Problems & Puzzles: Problems

Problem 7.- Primes and Parity of x and its inverse x’, module p

For each x, such that 0<x<p, let’s define x’ as "the inverse of x" meaning that :

x . x’ = 1 (mod p)

Let Np be the number of cases in wich x and x’ are of opposite parity.

Example : for p=13, Np=6

(x, x’)={(2, 7), (5, 8), (6, 11), (7, 2), (8, 5), (11, 6)}

How often are x and x’ of "opposite parity" ? D. H. Lehmer invite us to find (a formula for) Np, or at least to say something not trivial about it.

(p. 251, Ref. 1)

Contribution came from Anton Vrba on March 2007:

Only by adding the condition 0<x*x<p^2 then the following answer can be given.

If p is prime but not a Mersenne or Fermat prime then there are exactly (p-1)/2 cases (and one less for Mersenne and Fermat primes) where t*p+1=2^r*q= 1 (mod p), t=1,2...p-1;   and we could say that q is the root-inverse of 2^r, r>0 and q odd.

As q can be factored into f1*f2*..fn then  f2*...fn is a derivative-inverse of  f1*2^n, and to complete the answer  the mirrors need to be considered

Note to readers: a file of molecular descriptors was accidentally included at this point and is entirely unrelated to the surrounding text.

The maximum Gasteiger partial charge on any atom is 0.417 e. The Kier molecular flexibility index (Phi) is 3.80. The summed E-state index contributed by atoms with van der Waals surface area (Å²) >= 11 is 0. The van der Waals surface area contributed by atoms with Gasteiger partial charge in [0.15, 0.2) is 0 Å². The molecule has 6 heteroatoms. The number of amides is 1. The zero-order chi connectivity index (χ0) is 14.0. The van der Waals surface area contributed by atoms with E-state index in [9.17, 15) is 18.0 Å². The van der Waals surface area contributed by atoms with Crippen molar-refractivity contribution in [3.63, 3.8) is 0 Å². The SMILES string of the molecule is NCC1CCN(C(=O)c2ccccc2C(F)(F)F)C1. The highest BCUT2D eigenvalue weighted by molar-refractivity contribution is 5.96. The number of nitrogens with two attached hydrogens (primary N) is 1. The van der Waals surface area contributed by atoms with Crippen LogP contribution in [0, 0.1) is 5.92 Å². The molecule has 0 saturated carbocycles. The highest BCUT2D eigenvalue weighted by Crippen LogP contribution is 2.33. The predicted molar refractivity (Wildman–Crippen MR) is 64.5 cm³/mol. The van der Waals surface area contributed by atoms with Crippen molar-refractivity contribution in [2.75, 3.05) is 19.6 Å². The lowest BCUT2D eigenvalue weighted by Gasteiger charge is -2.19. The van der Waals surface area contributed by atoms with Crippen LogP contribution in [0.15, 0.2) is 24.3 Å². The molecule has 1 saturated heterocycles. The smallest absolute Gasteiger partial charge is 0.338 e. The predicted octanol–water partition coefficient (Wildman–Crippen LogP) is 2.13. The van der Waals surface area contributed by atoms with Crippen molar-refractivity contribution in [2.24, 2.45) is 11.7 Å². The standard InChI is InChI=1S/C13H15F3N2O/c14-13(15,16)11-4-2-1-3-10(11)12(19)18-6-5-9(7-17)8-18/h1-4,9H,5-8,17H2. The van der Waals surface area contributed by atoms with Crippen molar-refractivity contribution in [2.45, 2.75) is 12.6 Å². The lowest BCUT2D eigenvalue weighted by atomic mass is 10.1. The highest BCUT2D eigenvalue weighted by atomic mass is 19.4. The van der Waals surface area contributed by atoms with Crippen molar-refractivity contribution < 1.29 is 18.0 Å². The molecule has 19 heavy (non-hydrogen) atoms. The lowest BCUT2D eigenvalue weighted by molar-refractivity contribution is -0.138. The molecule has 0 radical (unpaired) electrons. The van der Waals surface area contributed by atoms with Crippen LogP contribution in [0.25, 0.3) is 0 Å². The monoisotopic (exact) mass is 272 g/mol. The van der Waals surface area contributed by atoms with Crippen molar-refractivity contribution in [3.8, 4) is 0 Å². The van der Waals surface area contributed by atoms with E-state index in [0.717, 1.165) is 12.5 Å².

Example, for prime 17 there exist (17-1)/2-1=7 cases where the inverses of opposite parity are listed below, with the derivatives and mirrors.

1- (2,9) and derivative (6,3) and mirrors (3,6) (9,2)

2- (4,13) and mirror (13,4)

3- (2,43);

4- (8,15) and derivatives (5,24)(3,40), and mirror (15,8);

5- (2,77) and derivatives (14,11),(4,22) and mirror(11,14);  

6- (4,47) ;

7- {2,111) and derivatives (6,37), (3,34);

For the requirement that both 0<x<p and 0<x<p as the example of the problem implies, then the problem can only be analyzed by computational filtering the above result.

The surprising result of such computational filtering to the indicated parity and p prime is that for:-

whatever parity Np(all) = p-2 (exact relationship)

opposite parity, Np(op) ≈ p/2 (see graph)

even-even parity, Np(ee) ≈ p/4

odd-odd parity, Np(oo) = Np(ee)-1 (exact relationship)


1. Can you explain the fundamental theory behind the result?

2. How do you prove Np(all) = p-2 and  Np(oo) = Np(ee)-1 ?

2. Can you find counter examples?



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